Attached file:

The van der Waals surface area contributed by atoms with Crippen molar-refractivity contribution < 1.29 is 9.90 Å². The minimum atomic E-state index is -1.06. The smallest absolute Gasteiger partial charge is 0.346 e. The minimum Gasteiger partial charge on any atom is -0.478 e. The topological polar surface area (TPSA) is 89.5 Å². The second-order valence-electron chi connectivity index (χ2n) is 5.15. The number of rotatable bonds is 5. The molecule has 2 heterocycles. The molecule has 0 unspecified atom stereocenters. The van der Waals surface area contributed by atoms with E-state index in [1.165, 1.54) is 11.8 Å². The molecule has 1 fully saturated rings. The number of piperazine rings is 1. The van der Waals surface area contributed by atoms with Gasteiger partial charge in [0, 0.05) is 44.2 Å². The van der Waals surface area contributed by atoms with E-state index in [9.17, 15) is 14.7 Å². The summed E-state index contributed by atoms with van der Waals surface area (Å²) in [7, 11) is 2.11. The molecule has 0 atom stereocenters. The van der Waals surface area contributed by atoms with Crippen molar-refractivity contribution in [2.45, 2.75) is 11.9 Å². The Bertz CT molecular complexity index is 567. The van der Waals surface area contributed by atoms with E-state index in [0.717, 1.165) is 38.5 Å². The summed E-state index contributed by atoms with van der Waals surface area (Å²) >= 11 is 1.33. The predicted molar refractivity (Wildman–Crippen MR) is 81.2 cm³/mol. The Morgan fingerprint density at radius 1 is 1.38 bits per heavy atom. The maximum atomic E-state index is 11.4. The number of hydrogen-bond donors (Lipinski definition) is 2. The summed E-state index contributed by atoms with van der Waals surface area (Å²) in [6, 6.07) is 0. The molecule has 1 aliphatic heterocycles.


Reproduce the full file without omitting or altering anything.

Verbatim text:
The van der Waals surface area contributed by atoms with Crippen molar-refractivity contribution < 1.29 is 9.90 Å². The minimum atomic E-state index is -1.06. The smallest absolute Gasteiger partial charge is 0.346 e. The minimum Gasteiger partial charge on any atom is -0.478 e. The topological polar surface area (TPSA) is 89.5 Å². The second-order valence-electron chi connectivity index (χ2n) is 5.15. The number of rotatable bonds is 5. The molecule has 2 heterocycles. The molecule has 0 unspecified atom stereocenters. The van der Waals surface area contributed by atoms with E-state index in [1.165, 1.54) is 11.8 Å². The molecule has 1 fully saturated rings. The number of piperazine rings is 1. The van der Waals surface area contributed by atoms with Gasteiger partial charge in [0, 0.05) is 44.2 Å². The van der Waals surface area contributed by atoms with E-state index in [9.17, 15) is 14.7 Å². The summed E-state index contributed by atoms with van der Waals surface area (Å²) in [7, 11) is 2.11. The molecule has 0 atom stereocenters. The van der Waals surface area contributed by atoms with Crippen molar-refractivity contribution in [2.45, 2.75) is 11.9 Å². The Bertz CT molecular complexity index is 567. The van der Waals surface area contributed by atoms with E-state index in [0.717, 1.165) is 38.5 Å². The summed E-state index contributed by atoms with van der Waals surface area (Å²) >= 11 is 1.33. The predicted molar refractivity (Wildman–Crippen MR) is 81.2 cm³/mol. The Morgan fingerprint density at radius 1 is 1.38 bits per heavy atom. The maximum atomic E-state index is 11.4. The number of hydrogen-bond donors (Lipinski definition) is 2. The summed E-state index contributed by atoms with van der Waals surface area (Å²) in [6, 6.07) is 0. The molecule has 1 aliphatic heterocycles.